George Francis - 11 months ago 50

Java Question

I need some help to understand the following program that finds the smallest number inside an array, I understand that in recursion you're supposed to divide the problem in a base case which ends the recursion, and into smaller steps that eventually grow down into the initial base case.

I understand that the base case is satisfied whenever the index reaches the final position in the array. How ever, I don't really understand how in the following program, the method would call itself back to continue advancing throughout the array.

Why does it continue checking the values of the full array instead of just stopping after checking the first value?

`public static double min(double[] elements, int index) {`

if (index == elements.length - 1) {

return elements[index];

}

double val = min(elements, index + 1);

if (elements[index] < val)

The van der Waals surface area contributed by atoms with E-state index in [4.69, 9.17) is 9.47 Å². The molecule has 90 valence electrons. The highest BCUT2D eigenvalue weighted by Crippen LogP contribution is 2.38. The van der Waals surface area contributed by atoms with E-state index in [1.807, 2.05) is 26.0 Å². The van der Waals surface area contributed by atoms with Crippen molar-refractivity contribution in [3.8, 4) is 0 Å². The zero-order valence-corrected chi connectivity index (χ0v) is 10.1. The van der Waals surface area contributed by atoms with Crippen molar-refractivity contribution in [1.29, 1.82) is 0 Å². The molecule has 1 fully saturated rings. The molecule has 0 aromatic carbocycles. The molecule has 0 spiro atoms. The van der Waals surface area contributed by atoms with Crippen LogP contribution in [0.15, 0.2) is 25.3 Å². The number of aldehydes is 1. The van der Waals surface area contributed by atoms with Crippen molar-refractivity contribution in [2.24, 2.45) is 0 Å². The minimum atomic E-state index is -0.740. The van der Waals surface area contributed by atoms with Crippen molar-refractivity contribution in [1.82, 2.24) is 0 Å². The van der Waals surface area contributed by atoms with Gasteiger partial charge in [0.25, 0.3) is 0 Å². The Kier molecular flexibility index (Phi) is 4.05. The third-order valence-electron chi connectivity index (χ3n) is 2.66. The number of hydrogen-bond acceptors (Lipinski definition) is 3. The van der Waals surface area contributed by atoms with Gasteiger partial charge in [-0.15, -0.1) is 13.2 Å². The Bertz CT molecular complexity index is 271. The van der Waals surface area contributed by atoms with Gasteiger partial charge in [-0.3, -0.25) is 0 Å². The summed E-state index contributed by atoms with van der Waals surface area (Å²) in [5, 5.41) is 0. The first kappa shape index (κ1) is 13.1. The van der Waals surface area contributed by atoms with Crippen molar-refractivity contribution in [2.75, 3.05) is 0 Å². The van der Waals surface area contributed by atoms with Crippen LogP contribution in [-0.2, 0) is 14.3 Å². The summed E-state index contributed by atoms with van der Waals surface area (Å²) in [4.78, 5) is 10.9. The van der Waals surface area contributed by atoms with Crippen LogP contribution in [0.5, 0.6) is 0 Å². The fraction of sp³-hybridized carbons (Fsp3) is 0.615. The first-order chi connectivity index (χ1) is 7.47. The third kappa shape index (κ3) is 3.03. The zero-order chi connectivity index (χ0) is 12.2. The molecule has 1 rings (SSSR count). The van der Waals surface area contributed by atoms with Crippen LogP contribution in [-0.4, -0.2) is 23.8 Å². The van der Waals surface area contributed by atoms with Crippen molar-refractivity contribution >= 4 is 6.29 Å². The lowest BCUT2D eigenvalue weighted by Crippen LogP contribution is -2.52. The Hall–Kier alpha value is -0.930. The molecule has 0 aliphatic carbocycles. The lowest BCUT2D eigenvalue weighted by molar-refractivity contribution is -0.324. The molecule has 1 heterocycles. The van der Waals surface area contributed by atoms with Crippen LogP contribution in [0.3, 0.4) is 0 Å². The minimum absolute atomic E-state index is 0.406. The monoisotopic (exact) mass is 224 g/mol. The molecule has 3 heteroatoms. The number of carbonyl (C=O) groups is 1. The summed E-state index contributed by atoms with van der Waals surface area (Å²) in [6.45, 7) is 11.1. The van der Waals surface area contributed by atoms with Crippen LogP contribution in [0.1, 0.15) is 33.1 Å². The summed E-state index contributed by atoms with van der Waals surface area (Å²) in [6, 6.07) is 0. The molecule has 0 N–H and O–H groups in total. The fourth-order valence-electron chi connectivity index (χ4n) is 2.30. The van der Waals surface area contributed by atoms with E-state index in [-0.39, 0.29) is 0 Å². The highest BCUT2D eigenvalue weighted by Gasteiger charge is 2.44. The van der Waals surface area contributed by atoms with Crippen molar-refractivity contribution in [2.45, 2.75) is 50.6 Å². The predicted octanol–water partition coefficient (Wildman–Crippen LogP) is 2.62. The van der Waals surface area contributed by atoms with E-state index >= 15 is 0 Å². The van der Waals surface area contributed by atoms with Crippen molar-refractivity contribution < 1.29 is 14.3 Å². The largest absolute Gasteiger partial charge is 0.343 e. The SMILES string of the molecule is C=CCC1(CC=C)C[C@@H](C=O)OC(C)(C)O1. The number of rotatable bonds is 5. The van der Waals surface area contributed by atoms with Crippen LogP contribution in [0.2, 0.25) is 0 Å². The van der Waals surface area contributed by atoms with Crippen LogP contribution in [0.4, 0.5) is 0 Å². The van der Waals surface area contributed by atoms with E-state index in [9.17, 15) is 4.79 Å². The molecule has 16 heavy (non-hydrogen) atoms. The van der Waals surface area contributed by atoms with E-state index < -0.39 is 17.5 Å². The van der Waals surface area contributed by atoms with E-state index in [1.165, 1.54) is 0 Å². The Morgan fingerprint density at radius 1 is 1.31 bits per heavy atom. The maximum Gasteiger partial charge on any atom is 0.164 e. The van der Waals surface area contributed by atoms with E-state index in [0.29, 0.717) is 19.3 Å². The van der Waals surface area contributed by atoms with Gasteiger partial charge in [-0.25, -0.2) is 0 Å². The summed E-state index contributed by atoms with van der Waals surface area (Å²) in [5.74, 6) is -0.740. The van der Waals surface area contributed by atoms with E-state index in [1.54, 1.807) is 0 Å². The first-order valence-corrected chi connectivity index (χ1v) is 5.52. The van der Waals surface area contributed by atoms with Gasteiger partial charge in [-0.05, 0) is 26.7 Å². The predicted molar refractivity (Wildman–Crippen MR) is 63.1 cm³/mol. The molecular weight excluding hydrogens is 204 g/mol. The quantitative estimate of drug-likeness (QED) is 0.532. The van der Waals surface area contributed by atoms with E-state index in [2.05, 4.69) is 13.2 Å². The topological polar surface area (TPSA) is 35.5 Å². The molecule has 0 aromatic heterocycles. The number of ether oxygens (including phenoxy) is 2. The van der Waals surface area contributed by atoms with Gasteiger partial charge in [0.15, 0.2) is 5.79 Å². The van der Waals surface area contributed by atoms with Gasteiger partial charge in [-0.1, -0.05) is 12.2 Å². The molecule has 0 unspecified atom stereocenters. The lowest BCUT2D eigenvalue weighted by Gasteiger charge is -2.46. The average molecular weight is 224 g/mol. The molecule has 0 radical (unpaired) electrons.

return elements[index];

else

return val;

}

Answer

```
if (elements[index] < val)
return elements[index];
```

You're asking why it doesn't return there the first time, right? Well, it does, but that's fine, because it's already made the recursive call - it does that in this line:

```
double val = min(elements, index + 1);
```

So it will reach that call, descend a level, and repeat over and over until it reaches the base case termination condition:

```
if (index == elements.length - 1) {
return elements[index];
}
```

Then as it goes back up the call stack, it will make the actual comparisons and find the least.

Make sense?

Source (Stackoverflow)